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African Catholic Priests: Confronting an Identity Problem

Wednesday 22 December 2010, author(s)-editor(s) Jordan Nyenyembe

This is a timely book on the contemporary African priesthood. Just as in other parts of the globe, the African priesthood currently faces a serious crisis of identity. The unfolding crisis puts stress on the clerics and augments the tension with lay people. The model of the Church-as-Family of God opted for by the Church in Africa is a new milestone that puts pressure on Catholic priests to define their role in the new context. The identity and image of priests need to be specified as lay ministries render the Church active from the grassroots. Reflection about the ministry of the clergy in Africa is urgent, and indeed it is an important aspect of enculturation. Nyenyembe demonstrates an admirable capacity to situate his rich theological reflections in an African context.

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ISBN 9789956578337 | 190 pages | 216 x 140 mm | 2010 | Langaa RPCIG, Cameroon | Paperback

2 Book Reviews

  • African Catholic Priests: Confronting an Identity Problem 22 December 2010 11:43, author(s)-editor(s) Dr Piet Konings

    I greatly admire the author’s courage to openly address a number of urgent and delicate problems facing African priest and his ability to offer solutions in a careful and often creative way. He also makes some valuable suggestions for reforming the formation of future priests. I strongly recommend this book to anybody who is interested in the weal and woe of the Roman Catholic Church and its priests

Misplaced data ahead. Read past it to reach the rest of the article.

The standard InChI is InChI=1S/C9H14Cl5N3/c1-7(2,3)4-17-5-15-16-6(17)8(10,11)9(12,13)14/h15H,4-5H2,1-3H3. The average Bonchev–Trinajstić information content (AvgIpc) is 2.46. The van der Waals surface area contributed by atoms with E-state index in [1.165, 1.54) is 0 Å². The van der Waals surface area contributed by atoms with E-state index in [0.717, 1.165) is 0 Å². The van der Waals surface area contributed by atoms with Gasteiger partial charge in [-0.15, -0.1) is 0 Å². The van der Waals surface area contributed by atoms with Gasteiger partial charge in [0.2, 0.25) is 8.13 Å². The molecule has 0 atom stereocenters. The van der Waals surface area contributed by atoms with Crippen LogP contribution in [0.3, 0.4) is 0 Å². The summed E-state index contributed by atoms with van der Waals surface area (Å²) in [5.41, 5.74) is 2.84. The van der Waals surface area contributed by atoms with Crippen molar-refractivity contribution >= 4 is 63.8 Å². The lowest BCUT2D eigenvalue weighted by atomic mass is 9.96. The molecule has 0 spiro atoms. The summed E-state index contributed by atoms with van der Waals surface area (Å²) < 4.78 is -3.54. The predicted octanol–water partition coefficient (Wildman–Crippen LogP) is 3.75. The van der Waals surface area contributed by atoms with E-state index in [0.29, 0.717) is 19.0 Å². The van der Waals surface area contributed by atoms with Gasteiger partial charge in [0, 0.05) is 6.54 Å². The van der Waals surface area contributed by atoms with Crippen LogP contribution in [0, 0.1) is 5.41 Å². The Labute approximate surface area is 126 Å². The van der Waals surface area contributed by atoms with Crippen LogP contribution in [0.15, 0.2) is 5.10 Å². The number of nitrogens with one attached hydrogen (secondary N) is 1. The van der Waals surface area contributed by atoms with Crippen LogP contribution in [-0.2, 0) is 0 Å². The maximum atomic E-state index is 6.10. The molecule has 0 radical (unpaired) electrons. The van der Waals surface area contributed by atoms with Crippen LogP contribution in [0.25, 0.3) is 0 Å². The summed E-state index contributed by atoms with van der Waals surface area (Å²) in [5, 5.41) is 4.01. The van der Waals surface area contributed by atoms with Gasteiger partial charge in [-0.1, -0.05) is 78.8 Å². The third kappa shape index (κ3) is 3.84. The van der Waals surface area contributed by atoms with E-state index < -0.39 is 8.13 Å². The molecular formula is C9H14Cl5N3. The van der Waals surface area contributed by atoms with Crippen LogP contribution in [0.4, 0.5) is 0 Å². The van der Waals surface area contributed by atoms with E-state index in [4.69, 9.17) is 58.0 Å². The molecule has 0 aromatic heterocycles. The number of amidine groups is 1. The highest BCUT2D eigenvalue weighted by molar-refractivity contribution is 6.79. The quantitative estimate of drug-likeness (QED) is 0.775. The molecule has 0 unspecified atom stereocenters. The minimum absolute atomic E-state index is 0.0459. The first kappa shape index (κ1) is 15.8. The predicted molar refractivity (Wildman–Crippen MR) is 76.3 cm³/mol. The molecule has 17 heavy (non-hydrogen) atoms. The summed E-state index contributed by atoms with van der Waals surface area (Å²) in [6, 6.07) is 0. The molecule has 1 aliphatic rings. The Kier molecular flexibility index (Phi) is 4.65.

Dr Piet Konings, African Studies Centre, Leiden, The Netherlands

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  • African Catholic Priests: Confronting an Identity Problem 22 December 2010 11:43, author(s)-editor(s) Professor Elias Bongmba

    This is a very interesting work. The author explores important images that have been used to define the office of the priest arguing that in many cases these images have further mystified the priestly office and in a political context where political domination has been the rule, priest have ignored their prophetic office and not been effective servants of God and the people. This is a welcomed voice on the issue of church leadership at a time when Africans need to deal with concrete realities than continue to perpetuate mystifications that has distanced the clergy from their lives.

    Professor Elias Bongmba, Rice University, USA

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